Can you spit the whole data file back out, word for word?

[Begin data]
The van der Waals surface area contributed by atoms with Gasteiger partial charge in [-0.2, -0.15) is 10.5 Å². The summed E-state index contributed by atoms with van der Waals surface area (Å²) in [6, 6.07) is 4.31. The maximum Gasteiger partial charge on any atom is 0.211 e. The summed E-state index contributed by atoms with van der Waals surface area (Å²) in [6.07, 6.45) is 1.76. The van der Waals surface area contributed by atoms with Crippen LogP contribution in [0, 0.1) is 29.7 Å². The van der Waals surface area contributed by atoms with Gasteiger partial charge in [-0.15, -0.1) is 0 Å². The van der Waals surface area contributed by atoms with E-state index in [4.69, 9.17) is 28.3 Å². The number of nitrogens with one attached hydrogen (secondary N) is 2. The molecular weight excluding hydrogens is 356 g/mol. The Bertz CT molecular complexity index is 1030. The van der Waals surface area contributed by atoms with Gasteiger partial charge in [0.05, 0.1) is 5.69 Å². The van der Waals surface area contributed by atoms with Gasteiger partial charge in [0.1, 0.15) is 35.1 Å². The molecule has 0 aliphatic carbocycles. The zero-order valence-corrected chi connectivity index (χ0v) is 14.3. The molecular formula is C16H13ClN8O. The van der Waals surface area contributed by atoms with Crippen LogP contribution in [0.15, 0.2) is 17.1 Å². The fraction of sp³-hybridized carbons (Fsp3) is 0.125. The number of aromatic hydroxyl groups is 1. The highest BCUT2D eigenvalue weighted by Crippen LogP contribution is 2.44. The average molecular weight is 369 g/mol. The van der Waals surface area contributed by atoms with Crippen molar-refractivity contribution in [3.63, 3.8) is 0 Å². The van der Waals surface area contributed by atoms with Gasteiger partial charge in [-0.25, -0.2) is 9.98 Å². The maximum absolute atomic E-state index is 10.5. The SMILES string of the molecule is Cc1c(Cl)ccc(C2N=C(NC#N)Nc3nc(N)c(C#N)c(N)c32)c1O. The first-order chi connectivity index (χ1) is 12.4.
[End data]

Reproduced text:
The van der Waals surface area contributed by atoms with Gasteiger partial charge in [-0.2, -0.15) is 10.5 Å². The summed E-state index contributed by atoms with van der Waals surface area (Å²) in [6, 6.07) is 4.31. The maximum Gasteiger partial charge on any atom is 0.211 e. The summed E-state index contributed by atoms with van der Waals surface area (Å²) in [6.07, 6.45) is 1.76. The van der Waals surface area contributed by atoms with Crippen LogP contribution in [0, 0.1) is 29.7 Å². The van der Waals surface area contributed by atoms with Gasteiger partial charge in [-0.15, -0.1) is 0 Å². The van der Waals surface area contributed by atoms with E-state index in [4.69, 9.17) is 28.3 Å². The number of nitrogens with one attached hydrogen (secondary N) is 2. The molecular weight excluding hydrogens is 356 g/mol. The Bertz CT molecular complexity index is 1030. The van der Waals surface area contributed by atoms with Gasteiger partial charge in [0.05, 0.1) is 5.69 Å². The van der Waals surface area contributed by atoms with Gasteiger partial charge in [0.1, 0.15) is 35.1 Å². The molecule has 0 aliphatic carbocycles. The zero-order valence-corrected chi connectivity index (χ0v) is 14.3. The molecular formula is C16H13ClN8O. The van der Waals surface area contributed by atoms with Crippen LogP contribution in [0.15, 0.2) is 17.1 Å². The fraction of sp³-hybridized carbons (Fsp3) is 0.125. The number of aromatic hydroxyl groups is 1. The highest BCUT2D eigenvalue weighted by Crippen LogP contribution is 2.44. The average molecular weight is 369 g/mol. The van der Waals surface area contributed by atoms with Crippen molar-refractivity contribution in [3.63, 3.8) is 0 Å². The van der Waals surface area contributed by atoms with Gasteiger partial charge in [-0.25, -0.2) is 9.98 Å². The maximum absolute atomic E-state index is 10.5. The SMILES string of the molecule is Cc1c(Cl)ccc(C2N=C(NC#N)Nc3nc(N)c(C#N)c(N)c32)c1O. The first-order chi connectivity index (χ1) is 12.4.